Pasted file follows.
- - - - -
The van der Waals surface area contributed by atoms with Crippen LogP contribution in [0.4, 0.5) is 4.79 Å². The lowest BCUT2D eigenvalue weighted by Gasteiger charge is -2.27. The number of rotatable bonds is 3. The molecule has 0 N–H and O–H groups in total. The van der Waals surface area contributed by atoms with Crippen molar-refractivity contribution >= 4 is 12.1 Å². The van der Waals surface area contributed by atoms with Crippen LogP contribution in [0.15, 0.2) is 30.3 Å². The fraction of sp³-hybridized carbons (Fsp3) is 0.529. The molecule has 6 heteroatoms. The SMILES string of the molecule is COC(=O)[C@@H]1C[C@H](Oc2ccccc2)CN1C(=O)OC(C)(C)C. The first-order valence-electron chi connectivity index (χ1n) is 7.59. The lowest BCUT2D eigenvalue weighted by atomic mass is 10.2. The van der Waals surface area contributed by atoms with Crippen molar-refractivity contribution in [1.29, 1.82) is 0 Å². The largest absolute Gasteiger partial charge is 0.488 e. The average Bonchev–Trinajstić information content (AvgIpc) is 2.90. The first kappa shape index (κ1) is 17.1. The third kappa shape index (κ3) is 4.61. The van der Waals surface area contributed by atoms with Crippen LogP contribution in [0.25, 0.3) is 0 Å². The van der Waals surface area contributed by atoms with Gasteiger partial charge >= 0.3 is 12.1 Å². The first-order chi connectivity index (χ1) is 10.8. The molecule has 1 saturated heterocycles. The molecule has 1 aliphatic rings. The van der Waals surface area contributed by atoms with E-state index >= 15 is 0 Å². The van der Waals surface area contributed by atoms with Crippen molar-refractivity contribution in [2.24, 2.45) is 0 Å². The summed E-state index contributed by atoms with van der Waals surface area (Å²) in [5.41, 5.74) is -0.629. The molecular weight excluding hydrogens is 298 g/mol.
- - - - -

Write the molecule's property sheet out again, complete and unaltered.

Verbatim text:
The van der Waals surface area contributed by atoms with Crippen LogP contribution in [0.4, 0.5) is 4.79 Å². The lowest BCUT2D eigenvalue weighted by Gasteiger charge is -2.27. The number of rotatable bonds is 3. The molecule has 0 N–H and O–H groups in total. The van der Waals surface area contributed by atoms with Crippen molar-refractivity contribution >= 4 is 12.1 Å². The van der Waals surface area contributed by atoms with Crippen LogP contribution in [0.15, 0.2) is 30.3 Å². The fraction of sp³-hybridized carbons (Fsp3) is 0.529. The molecule has 6 heteroatoms. The SMILES string of the molecule is COC(=O)[C@@H]1C[C@H](Oc2ccccc2)CN1C(=O)OC(C)(C)C. The first-order valence-electron chi connectivity index (χ1n) is 7.59. The lowest BCUT2D eigenvalue weighted by atomic mass is 10.2. The van der Waals surface area contributed by atoms with Crippen molar-refractivity contribution in [1.29, 1.82) is 0 Å². The largest absolute Gasteiger partial charge is 0.488 e. The average Bonchev–Trinajstić information content (AvgIpc) is 2.90. The first kappa shape index (κ1) is 17.1. The third kappa shape index (κ3) is 4.61. The van der Waals surface area contributed by atoms with Crippen LogP contribution in [0.25, 0.3) is 0 Å². The van der Waals surface area contributed by atoms with Gasteiger partial charge >= 0.3 is 12.1 Å². The first-order chi connectivity index (χ1) is 10.8. The molecule has 1 saturated heterocycles. The molecule has 1 aliphatic rings. The van der Waals surface area contributed by atoms with E-state index >= 15 is 0 Å². The van der Waals surface area contributed by atoms with Crippen molar-refractivity contribution in [2.24, 2.45) is 0 Å². The summed E-state index contributed by atoms with van der Waals surface area (Å²) in [5.41, 5.74) is -0.629. The molecular weight excluding hydrogens is 298 g/mol.